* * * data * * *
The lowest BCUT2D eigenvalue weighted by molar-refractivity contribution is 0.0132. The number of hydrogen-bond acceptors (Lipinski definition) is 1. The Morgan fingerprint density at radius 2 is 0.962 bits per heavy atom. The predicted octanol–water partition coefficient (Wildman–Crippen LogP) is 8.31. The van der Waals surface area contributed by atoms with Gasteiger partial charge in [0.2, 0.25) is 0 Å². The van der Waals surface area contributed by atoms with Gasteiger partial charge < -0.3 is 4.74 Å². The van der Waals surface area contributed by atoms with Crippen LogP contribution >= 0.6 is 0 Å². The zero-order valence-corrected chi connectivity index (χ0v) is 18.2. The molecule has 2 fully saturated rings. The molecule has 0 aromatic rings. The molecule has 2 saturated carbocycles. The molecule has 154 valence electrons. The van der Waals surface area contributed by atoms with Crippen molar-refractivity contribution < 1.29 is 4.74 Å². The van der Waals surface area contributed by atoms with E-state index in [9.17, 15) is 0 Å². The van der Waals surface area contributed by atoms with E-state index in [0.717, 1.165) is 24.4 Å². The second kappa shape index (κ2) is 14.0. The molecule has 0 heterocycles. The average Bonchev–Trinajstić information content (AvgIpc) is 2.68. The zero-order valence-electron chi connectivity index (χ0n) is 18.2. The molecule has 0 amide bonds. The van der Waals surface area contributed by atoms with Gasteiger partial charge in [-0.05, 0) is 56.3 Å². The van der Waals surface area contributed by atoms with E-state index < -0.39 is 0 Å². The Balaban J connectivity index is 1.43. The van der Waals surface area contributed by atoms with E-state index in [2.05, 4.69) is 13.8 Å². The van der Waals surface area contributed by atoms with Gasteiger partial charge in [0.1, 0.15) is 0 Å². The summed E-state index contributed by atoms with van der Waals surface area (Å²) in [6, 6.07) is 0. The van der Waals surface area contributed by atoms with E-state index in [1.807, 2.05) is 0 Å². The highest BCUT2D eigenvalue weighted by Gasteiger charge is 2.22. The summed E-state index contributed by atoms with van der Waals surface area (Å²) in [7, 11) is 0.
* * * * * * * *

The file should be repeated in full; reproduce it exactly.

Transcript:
The lowest BCUT2D eigenvalue weighted by molar-refractivity contribution is 0.0132. The number of hydrogen-bond acceptors (Lipinski definition) is 1. The Morgan fingerprint density at radius 2 is 0.962 bits per heavy atom. The predicted octanol–water partition coefficient (Wildman–Crippen LogP) is 8.31. The van der Waals surface area contributed by atoms with Gasteiger partial charge in [0.2, 0.25) is 0 Å². The van der Waals surface area contributed by atoms with Gasteiger partial charge < -0.3 is 4.74 Å². The van der Waals surface area contributed by atoms with Crippen LogP contribution >= 0.6 is 0 Å². The zero-order valence-corrected chi connectivity index (χ0v) is 18.2. The molecule has 2 fully saturated rings. The molecule has 0 aromatic rings. The molecule has 2 saturated carbocycles. The molecule has 154 valence electrons. The van der Waals surface area contributed by atoms with Crippen molar-refractivity contribution < 1.29 is 4.74 Å². The van der Waals surface area contributed by atoms with E-state index in [9.17, 15) is 0 Å². The van der Waals surface area contributed by atoms with E-state index in [0.717, 1.165) is 24.4 Å². The second kappa shape index (κ2) is 14.0. The molecule has 0 heterocycles. The average Bonchev–Trinajstić information content (AvgIpc) is 2.68. The zero-order valence-electron chi connectivity index (χ0n) is 18.2. The molecule has 0 amide bonds. The van der Waals surface area contributed by atoms with Gasteiger partial charge in [-0.05, 0) is 56.3 Å². The van der Waals surface area contributed by atoms with E-state index < -0.39 is 0 Å². The Balaban J connectivity index is 1.43. The van der Waals surface area contributed by atoms with E-state index in [2.05, 4.69) is 13.8 Å². The van der Waals surface area contributed by atoms with Gasteiger partial charge in [0.1, 0.15) is 0 Å². The summed E-state index contributed by atoms with van der Waals surface area (Å²) in [6, 6.07) is 0. The van der Waals surface area contributed by atoms with E-state index in [1.807, 2.05) is 0 Å². The highest BCUT2D eigenvalue weighted by Gasteiger charge is 2.22. The summed E-state index contributed by atoms with van der Waals surface area (Å²) in [7, 11) is 0.